SALAMA: I think the word martyrdom is making quite problems for you in the West because actually it does mean that somebody is sacrificing hisself for a just cause. That's the meaning of martyrdom. It doesn't mean at all that he is doing something bad. It is sacrificing himself, his soul, his existence to a just cause in which he believes and in which he will be later on forgiven or forgiven by god or given ascension, which will be actually, is satisfactory for god, for him, I mean for god's sake, actually.

ZAHN: So Mr. Salama, in using that headline, then, are you saying that you think suicide bombings against Israelis are a just cause?

SALAMA: I don't necessarily see it in this way. I may be against the kind of -- personally I'm against the kind of suicidal bombings anywhere, whether Israel or in any part of the world. Again, I see it personally. But when I look to this accident, I do look at the causes, at the roots of it. Why would a person, any person, just sacrifice himself, put himself into danger or kill himself? For what reason? There must be a cause which motivates him to do that and I think this cause must be for himself and for his people, something sacred, something of big importance, which makes him, motivates him to do that.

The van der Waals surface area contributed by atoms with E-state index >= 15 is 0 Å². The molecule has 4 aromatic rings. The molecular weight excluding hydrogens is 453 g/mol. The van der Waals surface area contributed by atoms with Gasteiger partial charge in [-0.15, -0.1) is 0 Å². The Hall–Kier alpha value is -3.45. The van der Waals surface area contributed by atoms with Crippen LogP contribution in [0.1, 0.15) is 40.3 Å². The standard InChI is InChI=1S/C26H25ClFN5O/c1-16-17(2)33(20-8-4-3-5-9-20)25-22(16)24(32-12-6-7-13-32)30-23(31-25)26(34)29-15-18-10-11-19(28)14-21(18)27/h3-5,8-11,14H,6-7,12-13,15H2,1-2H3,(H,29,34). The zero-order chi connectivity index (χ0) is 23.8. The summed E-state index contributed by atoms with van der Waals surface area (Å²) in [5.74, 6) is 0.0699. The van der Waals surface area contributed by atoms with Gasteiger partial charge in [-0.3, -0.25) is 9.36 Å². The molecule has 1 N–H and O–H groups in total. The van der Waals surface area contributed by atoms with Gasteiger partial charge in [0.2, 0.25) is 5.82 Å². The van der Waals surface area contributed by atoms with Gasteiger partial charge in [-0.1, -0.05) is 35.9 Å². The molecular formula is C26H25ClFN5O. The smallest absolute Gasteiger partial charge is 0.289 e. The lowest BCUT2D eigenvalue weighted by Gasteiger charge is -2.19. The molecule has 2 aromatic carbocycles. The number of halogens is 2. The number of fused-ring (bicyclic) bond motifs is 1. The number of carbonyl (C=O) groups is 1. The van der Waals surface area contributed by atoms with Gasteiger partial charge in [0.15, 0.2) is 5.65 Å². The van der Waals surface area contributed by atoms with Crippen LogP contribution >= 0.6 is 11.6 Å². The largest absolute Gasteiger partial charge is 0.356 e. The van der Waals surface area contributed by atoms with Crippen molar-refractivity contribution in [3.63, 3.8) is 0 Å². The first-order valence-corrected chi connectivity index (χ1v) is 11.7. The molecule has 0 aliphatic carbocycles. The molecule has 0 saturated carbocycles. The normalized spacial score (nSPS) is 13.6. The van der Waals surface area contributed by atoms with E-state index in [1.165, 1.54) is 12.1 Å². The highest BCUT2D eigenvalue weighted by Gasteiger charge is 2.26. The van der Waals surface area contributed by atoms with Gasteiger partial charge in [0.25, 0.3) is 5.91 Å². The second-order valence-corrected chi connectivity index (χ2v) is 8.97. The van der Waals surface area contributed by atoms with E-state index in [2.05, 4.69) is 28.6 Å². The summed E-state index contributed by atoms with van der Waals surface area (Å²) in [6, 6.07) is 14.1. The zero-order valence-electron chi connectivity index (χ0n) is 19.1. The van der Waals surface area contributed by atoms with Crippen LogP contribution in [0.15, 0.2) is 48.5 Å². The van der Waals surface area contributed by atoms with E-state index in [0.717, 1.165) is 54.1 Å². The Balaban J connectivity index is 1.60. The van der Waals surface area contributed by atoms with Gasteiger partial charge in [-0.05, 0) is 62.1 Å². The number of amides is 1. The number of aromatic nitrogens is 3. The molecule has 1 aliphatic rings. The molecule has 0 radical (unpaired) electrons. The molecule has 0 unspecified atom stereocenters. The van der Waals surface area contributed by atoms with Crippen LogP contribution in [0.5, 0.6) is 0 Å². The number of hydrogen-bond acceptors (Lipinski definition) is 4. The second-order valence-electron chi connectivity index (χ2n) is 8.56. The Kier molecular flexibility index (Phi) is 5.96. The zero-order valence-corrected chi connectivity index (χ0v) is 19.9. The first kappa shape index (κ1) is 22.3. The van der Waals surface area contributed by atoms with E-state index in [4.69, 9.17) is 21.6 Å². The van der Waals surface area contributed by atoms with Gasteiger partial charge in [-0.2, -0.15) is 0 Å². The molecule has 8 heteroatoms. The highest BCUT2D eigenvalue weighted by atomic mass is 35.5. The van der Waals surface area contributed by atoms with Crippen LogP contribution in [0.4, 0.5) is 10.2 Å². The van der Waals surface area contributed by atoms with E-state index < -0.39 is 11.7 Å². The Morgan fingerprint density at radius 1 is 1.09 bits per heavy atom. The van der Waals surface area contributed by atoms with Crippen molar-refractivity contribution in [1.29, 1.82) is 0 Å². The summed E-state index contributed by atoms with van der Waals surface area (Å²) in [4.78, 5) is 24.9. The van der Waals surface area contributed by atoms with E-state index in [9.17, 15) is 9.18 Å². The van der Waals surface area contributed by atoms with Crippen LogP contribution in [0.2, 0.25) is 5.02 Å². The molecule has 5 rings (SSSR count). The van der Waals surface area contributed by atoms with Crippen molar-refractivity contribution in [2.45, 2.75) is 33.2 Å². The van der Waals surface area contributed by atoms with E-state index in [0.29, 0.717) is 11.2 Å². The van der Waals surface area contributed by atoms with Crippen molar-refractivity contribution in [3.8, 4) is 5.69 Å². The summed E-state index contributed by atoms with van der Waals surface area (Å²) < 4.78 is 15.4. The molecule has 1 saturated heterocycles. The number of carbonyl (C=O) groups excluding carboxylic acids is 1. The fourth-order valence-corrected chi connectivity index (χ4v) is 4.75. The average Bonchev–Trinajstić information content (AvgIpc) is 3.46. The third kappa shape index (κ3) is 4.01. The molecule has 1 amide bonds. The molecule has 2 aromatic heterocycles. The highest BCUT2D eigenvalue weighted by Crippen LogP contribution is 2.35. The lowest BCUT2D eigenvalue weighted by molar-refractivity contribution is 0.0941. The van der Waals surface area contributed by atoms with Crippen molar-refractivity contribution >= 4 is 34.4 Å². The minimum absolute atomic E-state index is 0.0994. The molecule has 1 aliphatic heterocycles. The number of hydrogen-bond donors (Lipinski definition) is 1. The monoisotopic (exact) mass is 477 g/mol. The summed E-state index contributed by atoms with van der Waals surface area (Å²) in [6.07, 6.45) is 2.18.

But whether I'll agree with that or not or whether I will do it, I will not do it, of course. But -- and I don't agree with it on the long run.

ZAHN: Mr. Al-Mirzari, I think we could all agree this morning we are products of our culture.

HAFEZ AL-MIRAZI, AL-JAZEERA: Al-Mirazi.

ZAHN: But as you know, your station has been accused of using anti-American language, of running graphics that feature and glorify Osama bin Laden. Even Secretary of State Colin Powell denounced the station when you repeatedly aired Osama bin Laden's statement and Colin Powell said that that was vitriolic, irresponsible kinds of statements. What is your defense to his criticism?

AL-MIRAZI: Well, Secretary Colin Powell gave interviews to Al Jazeera and later also said good words about Al Jazeera, as well as Dr. Condoleezza Rice and other U.S. officials. They respected the credibility of Al Jazeera and the objectivity.

The problem actually is with the American media and the Western media, who instigated the government, and they always instigate against an independent media like Al Jazeera, because they do what the American media cannot do, which is not to mix patriotism with journalism.

We cover a war in Afghanistan by putting both sides of the story, the side coming from Kabul at that time and...